Damn, you got in first. I’ll give this a bash myself later.

For now, on Clive James – which feminists is he talking about? Well, let’s see which specific individuals he names in his piece…

“Western feminists…” “Australian local intelligentsia…” “Australian multiculturalist ideologues…” “legions of Australian female pundits…” “Western female thinkers…” “Writers in the serious newspapers…” “the experts” in “our feminist movement…” an “irresponsible semi-intelligentsia,” a “pampered intelligentsia,” “Anti-Western feminists” and also “Germaine Greer”.

If that wasn’t silly enough for you, note that he’s complaining not about their arguments, but about the arguments that they don’t make.

So basically, Clive’s waving the waggy finger of disapproval in the vague direction of an unspecified mob of unnamed caricatures and condemning them for things they haven’t done. This is perhaps not the most intellectually stimulating piece of journalism I have ever read, to put it mildly.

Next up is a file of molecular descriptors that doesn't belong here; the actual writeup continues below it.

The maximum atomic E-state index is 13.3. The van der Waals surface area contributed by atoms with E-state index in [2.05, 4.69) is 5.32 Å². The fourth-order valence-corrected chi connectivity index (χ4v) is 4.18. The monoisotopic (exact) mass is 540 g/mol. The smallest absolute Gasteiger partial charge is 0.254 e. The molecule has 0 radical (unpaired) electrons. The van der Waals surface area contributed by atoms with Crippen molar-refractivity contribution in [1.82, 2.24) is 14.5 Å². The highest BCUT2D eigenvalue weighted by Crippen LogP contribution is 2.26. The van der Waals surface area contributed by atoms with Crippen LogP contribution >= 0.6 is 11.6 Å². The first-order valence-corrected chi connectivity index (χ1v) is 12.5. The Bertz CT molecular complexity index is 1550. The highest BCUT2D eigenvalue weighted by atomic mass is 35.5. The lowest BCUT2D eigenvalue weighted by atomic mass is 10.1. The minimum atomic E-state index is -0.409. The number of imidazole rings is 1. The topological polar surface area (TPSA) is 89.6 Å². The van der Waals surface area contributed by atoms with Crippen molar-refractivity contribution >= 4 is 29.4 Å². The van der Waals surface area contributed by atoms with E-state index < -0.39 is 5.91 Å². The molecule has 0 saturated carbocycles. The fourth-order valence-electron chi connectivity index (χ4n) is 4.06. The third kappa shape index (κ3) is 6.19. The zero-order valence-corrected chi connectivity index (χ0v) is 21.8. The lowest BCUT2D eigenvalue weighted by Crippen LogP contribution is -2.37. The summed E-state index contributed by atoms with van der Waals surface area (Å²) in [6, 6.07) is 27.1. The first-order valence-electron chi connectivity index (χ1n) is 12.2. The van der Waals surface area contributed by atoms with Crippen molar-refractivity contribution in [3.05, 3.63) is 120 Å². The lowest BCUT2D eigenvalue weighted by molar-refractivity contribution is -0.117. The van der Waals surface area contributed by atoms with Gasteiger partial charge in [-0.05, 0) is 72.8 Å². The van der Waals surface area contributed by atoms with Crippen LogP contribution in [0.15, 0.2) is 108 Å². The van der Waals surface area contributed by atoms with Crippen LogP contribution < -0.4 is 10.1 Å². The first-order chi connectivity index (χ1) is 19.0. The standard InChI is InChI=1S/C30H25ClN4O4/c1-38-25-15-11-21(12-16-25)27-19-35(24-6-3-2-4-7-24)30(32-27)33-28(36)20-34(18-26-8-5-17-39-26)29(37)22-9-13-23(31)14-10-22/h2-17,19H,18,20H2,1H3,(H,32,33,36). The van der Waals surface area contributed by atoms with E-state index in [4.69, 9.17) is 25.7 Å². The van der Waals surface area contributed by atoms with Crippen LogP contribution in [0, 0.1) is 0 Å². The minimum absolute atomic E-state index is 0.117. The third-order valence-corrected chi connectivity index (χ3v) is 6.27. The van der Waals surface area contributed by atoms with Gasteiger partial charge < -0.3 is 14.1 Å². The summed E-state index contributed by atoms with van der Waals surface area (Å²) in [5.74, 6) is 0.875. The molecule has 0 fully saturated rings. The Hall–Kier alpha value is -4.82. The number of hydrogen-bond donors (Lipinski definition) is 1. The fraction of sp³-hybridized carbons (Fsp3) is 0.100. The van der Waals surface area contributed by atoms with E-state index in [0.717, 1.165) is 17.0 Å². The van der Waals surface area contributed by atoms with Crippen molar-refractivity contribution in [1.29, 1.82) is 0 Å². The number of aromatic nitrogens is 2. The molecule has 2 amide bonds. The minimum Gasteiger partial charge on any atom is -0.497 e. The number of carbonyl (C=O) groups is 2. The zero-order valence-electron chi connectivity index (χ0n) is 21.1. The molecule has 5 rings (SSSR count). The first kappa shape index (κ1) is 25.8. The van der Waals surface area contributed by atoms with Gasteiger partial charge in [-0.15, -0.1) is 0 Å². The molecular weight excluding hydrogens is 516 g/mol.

I don’t have time just now to do Nasty Nick as well, but suffice to say that if you enjoy reading the deeply dishonest hackery he regurgitates in the Observer every week, you’re going to love it now that he’s repeating the exact same silliness at UK Wingnut Central.

His main points – Some critics gave my mates’ book bad reviews, and some people don’t regard Aayan Hirsi Ali as an absolutely unimpeachable paragon of virtue. Because they are bastards.

Again, not a journalistic triumph.

In response, your piece amounts to…”well it’s not really that bad…some of them are going through the motions…y’know…kinda…whatever